Although issues with low inventory and fast-growing home prices still abound, the market has greatly improved since the housing bubble in 2006, and the latest foreclosure rates prove it. In 2017, residential home foreclosures fell 27 percent to 676,525 — the lowest level since 2005, according to a recent Experian report.
“Thanks to a housing boom driven primarily by a scarcity of supply, which has helped to limit home purchases to the most highly qualified — and low-risk — borrowers, the U.S. housing market has the luxury of playing a version of foreclosure limbo in which it searches for how low foreclosures can go,” Attom Data Solutions SVP Daren Blomquist told Experian.
“There are a few notable local market exceptions playing a different version of foreclosure limbo in which a backlog of legacy foreclosure activity left over from the last housing crisis is still winding its way through a labyrinthine foreclosure process,” Blomquist added, “resulting in incongruous jumps in various stages of foreclosure activity in markets such as New York, New Jersey, and D.C.”
Western and Plains states have fared the best since 2005, thanks to affordable home prices, healthy jobs markets and relatively low costs of living.
As of March 2018, only one in every 11,082 homes in South Dakota are in foreclosure, and only 0.01 percent of residential properties in the state are in foreclosure — 0.05 percent below the national average. According to Experian, an unemployment rate of 3.4 percent is key to South Dakota’s success.
“A below-average jobless rate is key in reducing statewide foreclosure rates, as the more people who are gainfully employed are less likely to have their home fall into foreclosure,” the report notes.
Just like it’s neighbor to the south, North Dakota has an enviable foreclosure rate with only 1 in every 10,824 homes being taken back by the bank. The state has robust jobs growth, as energy companies flock to North Dakota and bring a wealth of job seekers and potential new homeowners. As a result, current homeowners who would’ve gone into foreclosure can quickly sell their home for a great price.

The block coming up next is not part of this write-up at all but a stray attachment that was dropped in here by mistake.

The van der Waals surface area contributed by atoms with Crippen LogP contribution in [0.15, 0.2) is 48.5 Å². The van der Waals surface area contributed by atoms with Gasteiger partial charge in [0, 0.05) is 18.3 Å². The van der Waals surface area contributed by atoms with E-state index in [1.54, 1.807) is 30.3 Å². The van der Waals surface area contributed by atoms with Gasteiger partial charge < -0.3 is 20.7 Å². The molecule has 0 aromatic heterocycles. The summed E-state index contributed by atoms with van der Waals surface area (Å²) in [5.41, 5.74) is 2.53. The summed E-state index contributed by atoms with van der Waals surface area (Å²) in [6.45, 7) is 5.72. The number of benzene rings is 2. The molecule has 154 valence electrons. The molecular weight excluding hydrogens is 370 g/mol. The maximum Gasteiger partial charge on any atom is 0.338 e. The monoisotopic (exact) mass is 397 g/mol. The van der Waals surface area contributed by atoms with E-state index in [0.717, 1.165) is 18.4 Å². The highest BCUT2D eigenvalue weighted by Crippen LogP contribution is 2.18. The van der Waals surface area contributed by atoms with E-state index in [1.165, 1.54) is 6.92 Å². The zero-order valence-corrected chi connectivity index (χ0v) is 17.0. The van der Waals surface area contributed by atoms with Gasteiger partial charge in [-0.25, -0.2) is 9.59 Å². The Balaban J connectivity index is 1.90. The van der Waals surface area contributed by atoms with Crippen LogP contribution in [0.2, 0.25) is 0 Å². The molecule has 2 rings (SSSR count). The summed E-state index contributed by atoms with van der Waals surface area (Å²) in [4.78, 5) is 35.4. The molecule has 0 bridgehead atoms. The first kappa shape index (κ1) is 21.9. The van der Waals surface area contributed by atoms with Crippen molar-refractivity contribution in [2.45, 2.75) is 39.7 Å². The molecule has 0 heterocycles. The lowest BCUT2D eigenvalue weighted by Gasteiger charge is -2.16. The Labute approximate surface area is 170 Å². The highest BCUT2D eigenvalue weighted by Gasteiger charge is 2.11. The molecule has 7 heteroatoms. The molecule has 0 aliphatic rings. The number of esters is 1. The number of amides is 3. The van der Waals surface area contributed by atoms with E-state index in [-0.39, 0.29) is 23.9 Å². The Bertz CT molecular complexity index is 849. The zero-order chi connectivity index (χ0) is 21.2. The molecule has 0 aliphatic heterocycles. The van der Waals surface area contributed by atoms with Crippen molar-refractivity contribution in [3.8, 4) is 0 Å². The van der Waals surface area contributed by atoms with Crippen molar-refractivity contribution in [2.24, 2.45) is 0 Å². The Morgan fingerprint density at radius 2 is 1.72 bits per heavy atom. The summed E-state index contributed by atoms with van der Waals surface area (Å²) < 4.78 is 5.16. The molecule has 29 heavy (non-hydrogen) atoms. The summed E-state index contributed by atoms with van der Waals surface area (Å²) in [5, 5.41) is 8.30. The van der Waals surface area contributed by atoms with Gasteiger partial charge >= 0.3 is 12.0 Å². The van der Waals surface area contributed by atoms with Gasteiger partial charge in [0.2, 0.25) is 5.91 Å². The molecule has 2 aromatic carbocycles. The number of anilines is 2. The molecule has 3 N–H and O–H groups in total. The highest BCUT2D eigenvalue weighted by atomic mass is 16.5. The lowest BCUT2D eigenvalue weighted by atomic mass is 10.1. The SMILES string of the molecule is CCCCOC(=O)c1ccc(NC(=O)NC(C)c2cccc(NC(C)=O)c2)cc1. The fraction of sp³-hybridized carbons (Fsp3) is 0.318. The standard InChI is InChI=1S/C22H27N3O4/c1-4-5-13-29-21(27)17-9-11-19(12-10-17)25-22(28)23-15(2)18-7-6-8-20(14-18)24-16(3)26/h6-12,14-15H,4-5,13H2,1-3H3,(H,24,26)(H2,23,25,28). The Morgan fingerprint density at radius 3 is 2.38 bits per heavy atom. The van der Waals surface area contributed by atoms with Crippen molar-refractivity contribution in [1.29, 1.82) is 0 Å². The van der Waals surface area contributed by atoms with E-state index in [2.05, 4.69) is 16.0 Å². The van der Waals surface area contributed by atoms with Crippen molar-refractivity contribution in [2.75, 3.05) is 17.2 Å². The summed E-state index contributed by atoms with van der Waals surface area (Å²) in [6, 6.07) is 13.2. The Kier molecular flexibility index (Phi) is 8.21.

Vermont is an outlier in the East Coast — according to RealtyTrac, New Jersey, Delaware and Maryland have some of the highest foreclosure rates in the country, with as much as 1 in every 605 homes being in some stage of the foreclosure process. Only 1 in every 7,176 homes are in foreclosure in the Evergreen state and its unemployment rate is at 2.8 percent, meaning that homeowners are more likely to keep up with their mortgages.
Thanks to strong buyer demand and home price appreciation values that are expected to grow by 3.6 percent by 2019, only 1 in every 6,384 homes are in foreclosure in West Virginia. But Experian warns that foreclosure rates may start to increase due to an unemployment rate (5.4 percent) that eclipses the national average (3.9 percent).
Only 1 in every 6,277 homes in Montana are in foreclosure, making the state’s foreclosure rate 0.02 percent below the national average (0.06 percent). Homeowners in the Treasure State are also benefitting from a 10.8 percent growth in home values since 2016, giving struggling homeowners the opportunity to sell their homes and avoid foreclosure.
About foreclosure rates
The ATTOM Data Solutions (RealtyTrac’s parent company) provides a count of the total number of properties with at least one foreclosure filing entered into the ATTOM Data Warehouse during the month and quarter. Some foreclosure filings entered into the database during the quarter may have been recorded in the previous quarter. Data is collected from more than 2,200 counties nationwide, and those counties account for more than 90 percent of the U.S. population. ATTOM’s report incorporates documents filed in all three phases of foreclosure: Default — Notice of Default (NOD) and Lis Pendens (LIS); Auction — Notice of Trustee Sale and Notice of Foreclosure Sale (NTS and NFS); and Real Estate Owned, or REO properties (that have been foreclosed on and repurchased by a bank).